Why does a her­mit crab change its shell?

BBC Wildlife Magazine - - Our World - Polly Pullar

ALack­ing a pro­tec­tive ex­oskele­ton, a her­mit crab uses the va­cated shell of a mol­lusc as a tem­po­rary safe house, but must find a se­ries of big­ger homes as it grows. Find­ing a shell ex­actly the right size can prove dif­fi­cult, and can re­sult in bizarre house-swap chains. If a crab lo­cates one that’s not the right size, it will wait nearby un­til an­other crab look­ing for a new shell ar­rives. When that crab sheds its old home and takes the empty shell, our first crab moves in to that newly va­cated one, cast­ing off its own, which is then adopted by a smaller crab... and so on. The num­ber of hous­eswaps each crab un­der­takes in its life varies de­pend­ing on wa­ter tem­per­a­ture, habi­tat and species.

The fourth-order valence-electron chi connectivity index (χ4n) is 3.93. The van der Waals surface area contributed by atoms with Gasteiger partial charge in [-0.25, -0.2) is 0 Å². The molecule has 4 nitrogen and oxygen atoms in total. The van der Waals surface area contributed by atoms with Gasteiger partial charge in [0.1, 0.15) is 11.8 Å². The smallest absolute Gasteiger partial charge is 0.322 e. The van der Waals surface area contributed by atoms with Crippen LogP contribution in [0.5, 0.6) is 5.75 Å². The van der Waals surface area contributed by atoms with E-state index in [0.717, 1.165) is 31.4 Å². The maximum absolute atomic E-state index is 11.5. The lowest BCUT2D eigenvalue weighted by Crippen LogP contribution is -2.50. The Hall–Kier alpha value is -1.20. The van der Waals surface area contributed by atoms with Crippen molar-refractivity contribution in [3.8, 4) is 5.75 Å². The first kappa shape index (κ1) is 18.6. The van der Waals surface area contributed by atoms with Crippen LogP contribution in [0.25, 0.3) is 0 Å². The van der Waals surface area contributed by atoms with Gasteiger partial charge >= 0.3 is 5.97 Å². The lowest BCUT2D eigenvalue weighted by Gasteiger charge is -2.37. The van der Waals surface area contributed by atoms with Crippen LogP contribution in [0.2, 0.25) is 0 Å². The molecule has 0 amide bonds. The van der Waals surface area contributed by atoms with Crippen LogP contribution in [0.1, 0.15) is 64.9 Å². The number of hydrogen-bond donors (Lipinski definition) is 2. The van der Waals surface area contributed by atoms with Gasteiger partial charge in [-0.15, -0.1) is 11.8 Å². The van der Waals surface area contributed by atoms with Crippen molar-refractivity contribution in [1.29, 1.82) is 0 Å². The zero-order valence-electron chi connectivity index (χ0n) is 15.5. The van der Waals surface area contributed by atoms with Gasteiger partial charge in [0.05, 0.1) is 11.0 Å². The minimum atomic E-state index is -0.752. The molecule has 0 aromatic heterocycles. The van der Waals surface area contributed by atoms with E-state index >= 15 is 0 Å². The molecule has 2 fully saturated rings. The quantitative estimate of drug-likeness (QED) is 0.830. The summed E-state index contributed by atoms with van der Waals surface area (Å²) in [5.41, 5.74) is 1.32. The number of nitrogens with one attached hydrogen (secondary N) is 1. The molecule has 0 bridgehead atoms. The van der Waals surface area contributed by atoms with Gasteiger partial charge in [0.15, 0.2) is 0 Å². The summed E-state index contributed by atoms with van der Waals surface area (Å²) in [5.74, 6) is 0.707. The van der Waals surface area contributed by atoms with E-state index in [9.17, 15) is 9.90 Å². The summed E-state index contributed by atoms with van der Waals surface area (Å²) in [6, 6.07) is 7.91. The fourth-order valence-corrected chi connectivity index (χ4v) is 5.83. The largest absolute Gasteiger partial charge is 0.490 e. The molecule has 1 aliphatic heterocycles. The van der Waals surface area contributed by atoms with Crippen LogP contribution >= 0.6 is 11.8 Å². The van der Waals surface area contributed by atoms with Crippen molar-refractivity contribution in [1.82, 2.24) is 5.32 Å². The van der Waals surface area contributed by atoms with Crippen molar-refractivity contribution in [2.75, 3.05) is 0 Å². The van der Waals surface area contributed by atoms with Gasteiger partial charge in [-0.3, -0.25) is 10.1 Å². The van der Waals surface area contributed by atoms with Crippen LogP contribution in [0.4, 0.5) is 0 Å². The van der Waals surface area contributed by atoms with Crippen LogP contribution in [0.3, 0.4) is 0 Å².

Her­mit crab: se­rial hous­eswap­per.

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